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This city split along state lines offers something for everyone: from stately houses to downtown lofts and world-class museums to barbecue.

What we loved: Pryde's Old Westport, a city landmark that sells kitchen gadgets, utensils and homemade pies. The ghostly diorama at the Negro Leagues Baseball Museum.

Talk about a split personality. On the Kansas side of the Kansas City metro area, you get big houses, terrific schools, kid-friendly streets and enough soccer fields to smother Rhode Island. On the Missouri side, including the city proper, you'll find world-class museums, a booming arts district, historic buildings and a $3-billion downtown renewal. Even the local passion for ribs splits down the middle: You're either a fan of Gates Bar-B-Q or Arthur Bryant's.


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Kansas City offers something for everyone, at prices that coast-dwellers can only dream of. Young families often seek out Overland Park, Kan., a sprawling suburb where kids walk to school, bike in packs and generally rule the neighborhood. There, a four-bedroom house in a subdivision with a pool starts at about $250,000.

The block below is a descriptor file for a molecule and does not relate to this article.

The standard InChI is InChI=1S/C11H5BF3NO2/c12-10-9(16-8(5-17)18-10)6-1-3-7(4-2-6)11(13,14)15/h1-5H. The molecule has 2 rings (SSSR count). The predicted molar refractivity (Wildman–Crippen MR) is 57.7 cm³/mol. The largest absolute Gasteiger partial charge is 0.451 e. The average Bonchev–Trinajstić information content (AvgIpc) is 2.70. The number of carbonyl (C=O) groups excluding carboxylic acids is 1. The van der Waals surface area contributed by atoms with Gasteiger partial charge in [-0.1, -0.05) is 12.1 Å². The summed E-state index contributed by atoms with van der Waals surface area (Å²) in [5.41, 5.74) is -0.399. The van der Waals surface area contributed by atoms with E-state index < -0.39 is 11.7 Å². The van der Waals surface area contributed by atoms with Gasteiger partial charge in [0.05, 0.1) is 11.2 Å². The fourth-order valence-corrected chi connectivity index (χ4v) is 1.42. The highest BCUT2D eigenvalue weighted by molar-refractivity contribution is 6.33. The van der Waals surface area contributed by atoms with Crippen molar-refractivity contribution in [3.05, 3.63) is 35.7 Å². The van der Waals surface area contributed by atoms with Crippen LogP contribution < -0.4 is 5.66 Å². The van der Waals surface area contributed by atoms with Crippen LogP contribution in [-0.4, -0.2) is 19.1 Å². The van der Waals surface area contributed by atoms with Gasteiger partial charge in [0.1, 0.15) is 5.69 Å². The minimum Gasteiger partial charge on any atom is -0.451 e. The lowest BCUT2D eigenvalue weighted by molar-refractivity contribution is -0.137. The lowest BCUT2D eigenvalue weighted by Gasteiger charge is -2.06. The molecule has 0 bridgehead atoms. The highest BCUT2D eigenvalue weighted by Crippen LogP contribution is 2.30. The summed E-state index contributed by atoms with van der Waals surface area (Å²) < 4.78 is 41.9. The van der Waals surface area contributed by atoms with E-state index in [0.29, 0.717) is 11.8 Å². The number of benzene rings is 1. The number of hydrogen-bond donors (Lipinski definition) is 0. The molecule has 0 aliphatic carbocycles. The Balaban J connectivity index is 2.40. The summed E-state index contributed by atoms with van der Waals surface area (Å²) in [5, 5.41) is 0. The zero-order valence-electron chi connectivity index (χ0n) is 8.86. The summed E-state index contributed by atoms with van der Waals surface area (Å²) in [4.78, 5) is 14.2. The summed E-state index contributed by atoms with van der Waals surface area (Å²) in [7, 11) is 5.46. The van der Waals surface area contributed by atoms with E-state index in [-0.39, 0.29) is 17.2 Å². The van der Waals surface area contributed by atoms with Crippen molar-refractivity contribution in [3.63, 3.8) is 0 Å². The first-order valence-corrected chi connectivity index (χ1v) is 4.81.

Young professionals and empty nesters gravitate to downtown lofts near the city's jazz clubs and hotels; those spaces start at about $150,000 and run into the millions. In Brookside, on the Missouri side, buyers can score a stately house on a tree-shaded street for less than $300,000.


Kansas City has its drawbacks on either side of the line, including low achievement-test scores in the city's Missouri schools and a flava-free atmosphere in some of the Kansas 'burbs. But states that otherwise compete with each other like rival high schools both take pride in the first-class collection at the Nelson-Atkins Museum of Art, the juicy steaks at the Plaza III, and the wide boulevards, ubiquitous fountains, tangy barbecue, raspy blues and smoky jazz that add up to greatness in this larger-than-life city.

-- Jane Bennett Clark